Firewood and battery-powered torches are the primary sources of light among the displaced community in Ethiopia, which prove to be challenging to collect or expensive to maintain. Internally displaced women and girls can be highly vulnerable to risks like gender based violence with displacement camps often located far from major infrastructure such as electricity.
Ader and her daughters say they always put it on when they head out to meet with neighbours after dark. “We have received water, food, and other essential items. Almost as important to us now is this light. It has become a real little sunshine in our house. We use it at night to cook and organize our place. Our house is much brighter. Now we spend hours talking around the light,” the mother said, explaining how the Little Sun has brought the family together around it. “Without this light it was dangerous to walk around outside at night.”
IOM - United Nations Migration Agency teamed up with Little Sun to bring an innovative, environmentally conscious alternative of solar lights to better equip displaced families to overcome such challenges. To date, over 20,000 Little Suns were distributed to internally displaced women in Ethiopia through IOM. The dignity kits accompanied 21,535 emergency shelter and core relief packages distributed by IOM in 2017.
Learn more about the Little Sun Foundation
Reality projector, Marciano Art Foundation, Los Angeles.
Sound recordings at the studio. This audio library was sent to the musician and sound artist Jónsi, who selected, mixed, and arranged the material in dialogue with Olafur into an ambient soundscape to accompany the artwork Reality projector
Join us this Saturday at 5.30 pm at Ras Hotel, Addis Ababa for Poetry Jazz: Wax and Gold - Live concert in Amharic, English, German. The event is an experimental get-together of acclaimed poets and musicians, joining in an exercise of styles and improvisation. They engage in investigations of the geographical places that are based on a plethora of acoustic sources, ranging from traditional flute playing to the latest urban field recordings. Continual shifts in languages, reiteration, fragmentation, translations and re-translations, as well as changes in metres and rhythms, create awareness of the subtle divergences of meaning that can be attributed to social and cultural influences, while exploring the gains and losses of such unspoken and outspoken interactions. www.soe.tv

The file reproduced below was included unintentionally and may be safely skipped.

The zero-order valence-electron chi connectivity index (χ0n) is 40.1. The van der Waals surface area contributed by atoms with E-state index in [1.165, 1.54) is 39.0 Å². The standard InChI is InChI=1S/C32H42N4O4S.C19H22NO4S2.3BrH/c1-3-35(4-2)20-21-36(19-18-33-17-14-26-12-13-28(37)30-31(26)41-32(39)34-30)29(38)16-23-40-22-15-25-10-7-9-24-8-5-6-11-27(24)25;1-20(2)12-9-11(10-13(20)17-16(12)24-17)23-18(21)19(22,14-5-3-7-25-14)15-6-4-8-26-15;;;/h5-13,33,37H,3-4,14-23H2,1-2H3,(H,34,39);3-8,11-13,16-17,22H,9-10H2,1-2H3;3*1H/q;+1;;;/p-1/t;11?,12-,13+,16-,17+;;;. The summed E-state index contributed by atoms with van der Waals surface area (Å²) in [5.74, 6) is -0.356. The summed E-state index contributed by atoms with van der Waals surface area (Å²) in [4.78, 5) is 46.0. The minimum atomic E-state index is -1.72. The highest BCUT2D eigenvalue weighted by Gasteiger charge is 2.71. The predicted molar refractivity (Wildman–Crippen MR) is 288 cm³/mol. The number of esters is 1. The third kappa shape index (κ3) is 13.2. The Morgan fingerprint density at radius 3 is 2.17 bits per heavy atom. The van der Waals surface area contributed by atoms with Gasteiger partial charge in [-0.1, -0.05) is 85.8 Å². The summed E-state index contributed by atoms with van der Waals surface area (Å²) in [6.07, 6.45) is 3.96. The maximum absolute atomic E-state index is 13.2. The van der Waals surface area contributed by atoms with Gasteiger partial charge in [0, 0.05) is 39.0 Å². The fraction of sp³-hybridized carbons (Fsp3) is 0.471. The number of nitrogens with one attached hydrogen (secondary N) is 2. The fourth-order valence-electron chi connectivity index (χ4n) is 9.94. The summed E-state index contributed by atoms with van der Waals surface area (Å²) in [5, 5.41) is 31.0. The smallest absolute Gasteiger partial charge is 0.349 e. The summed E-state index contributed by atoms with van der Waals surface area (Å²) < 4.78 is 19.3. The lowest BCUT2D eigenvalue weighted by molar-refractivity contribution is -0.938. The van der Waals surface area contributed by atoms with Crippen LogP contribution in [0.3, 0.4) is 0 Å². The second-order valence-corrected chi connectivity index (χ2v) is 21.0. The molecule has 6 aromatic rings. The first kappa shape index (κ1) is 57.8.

Two unthought thoughts at the Red Brick Art Museum, Beijing. The exhibition The unspeakable openness of things opens on Sunday
Your embodied garden, 2013, Master of Nets Garden and the Lion Grove Garden, Suzhou, China.
"What particularly interests me about the scholar’s garden are its various temporal aspects: the creation of the garden, the cycle of changing seasons, but also the visitors’ physical moving-through its convoluted and intricately linked spaces. What I find so inspiring is that these different notions of time passing are taken as explicit co-producers of the garden. When I went into the scholar’s garden, I saw the garden, but I also saw the limits of what I could see; I saw the construction of my own way of seeing things. I used the garden to reflect myself. It was gardening me, so to speak, and it was also gardening Steen’s body. It directed his relatively minimal movements, with me giving choreographic input on an intuitive and emotional level: Steen ‘becoming’ a garden, a tree, or a rock, but also becoming a user of the garden, of its conditions. This meant inversing our perspective, to look at the body as a result of the garden, not the other way around." www.soe.tv